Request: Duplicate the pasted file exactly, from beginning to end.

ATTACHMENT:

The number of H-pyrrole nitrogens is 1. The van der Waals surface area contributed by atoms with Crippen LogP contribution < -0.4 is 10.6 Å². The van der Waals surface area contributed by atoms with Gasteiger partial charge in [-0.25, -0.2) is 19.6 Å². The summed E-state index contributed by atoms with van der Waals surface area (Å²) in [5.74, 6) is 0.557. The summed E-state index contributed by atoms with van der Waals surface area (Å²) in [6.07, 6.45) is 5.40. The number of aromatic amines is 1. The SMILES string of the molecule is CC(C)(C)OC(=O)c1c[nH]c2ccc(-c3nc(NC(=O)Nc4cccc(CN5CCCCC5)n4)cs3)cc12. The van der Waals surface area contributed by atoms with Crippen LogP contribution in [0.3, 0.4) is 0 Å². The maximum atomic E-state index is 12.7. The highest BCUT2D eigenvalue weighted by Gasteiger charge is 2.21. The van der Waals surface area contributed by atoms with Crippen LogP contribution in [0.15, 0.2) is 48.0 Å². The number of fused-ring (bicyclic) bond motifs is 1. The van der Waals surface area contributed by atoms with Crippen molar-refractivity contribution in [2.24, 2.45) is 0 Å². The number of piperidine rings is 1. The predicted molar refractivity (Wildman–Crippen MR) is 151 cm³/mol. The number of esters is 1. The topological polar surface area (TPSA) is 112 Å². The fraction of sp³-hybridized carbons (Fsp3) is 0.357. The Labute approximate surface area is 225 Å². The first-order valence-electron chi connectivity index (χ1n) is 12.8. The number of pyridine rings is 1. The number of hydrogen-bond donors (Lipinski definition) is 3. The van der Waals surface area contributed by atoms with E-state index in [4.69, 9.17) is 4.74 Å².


The number of H-pyrrole nitrogens is 1. The van der Waals surface area contributed by atoms with Crippen LogP contribution < -0.4 is 10.6 Å². The van der Waals surface area contributed by atoms with Gasteiger partial charge in [-0.25, -0.2) is 19.6 Å². The summed E-state index contributed by atoms with van der Waals surface area (Å²) in [5.74, 6) is 0.557. The summed E-state index contributed by atoms with van der Waals surface area (Å²) in [6.07, 6.45) is 5.40. The number of aromatic amines is 1. The SMILES string of the molecule is CC(C)(C)OC(=O)c1c[nH]c2ccc(-c3nc(NC(=O)Nc4cccc(CN5CCCCC5)n4)cs3)cc12. The van der Waals surface area contributed by atoms with Crippen LogP contribution in [0.3, 0.4) is 0 Å². The maximum atomic E-state index is 12.7. The highest BCUT2D eigenvalue weighted by Gasteiger charge is 2.21. The van der Waals surface area contributed by atoms with Crippen LogP contribution in [0.15, 0.2) is 48.0 Å². The number of fused-ring (bicyclic) bond motifs is 1. The van der Waals surface area contributed by atoms with Crippen molar-refractivity contribution in [2.24, 2.45) is 0 Å². The number of piperidine rings is 1. The predicted molar refractivity (Wildman–Crippen MR) is 151 cm³/mol. The number of esters is 1. The topological polar surface area (TPSA) is 112 Å². The fraction of sp³-hybridized carbons (Fsp3) is 0.357. The Labute approximate surface area is 225 Å². The first-order valence-electron chi connectivity index (χ1n) is 12.8. The number of pyridine rings is 1. The number of hydrogen-bond donors (Lipinski definition) is 3. The van der Waals surface area contributed by atoms with E-state index in [4.69, 9.17) is 4.74 Å².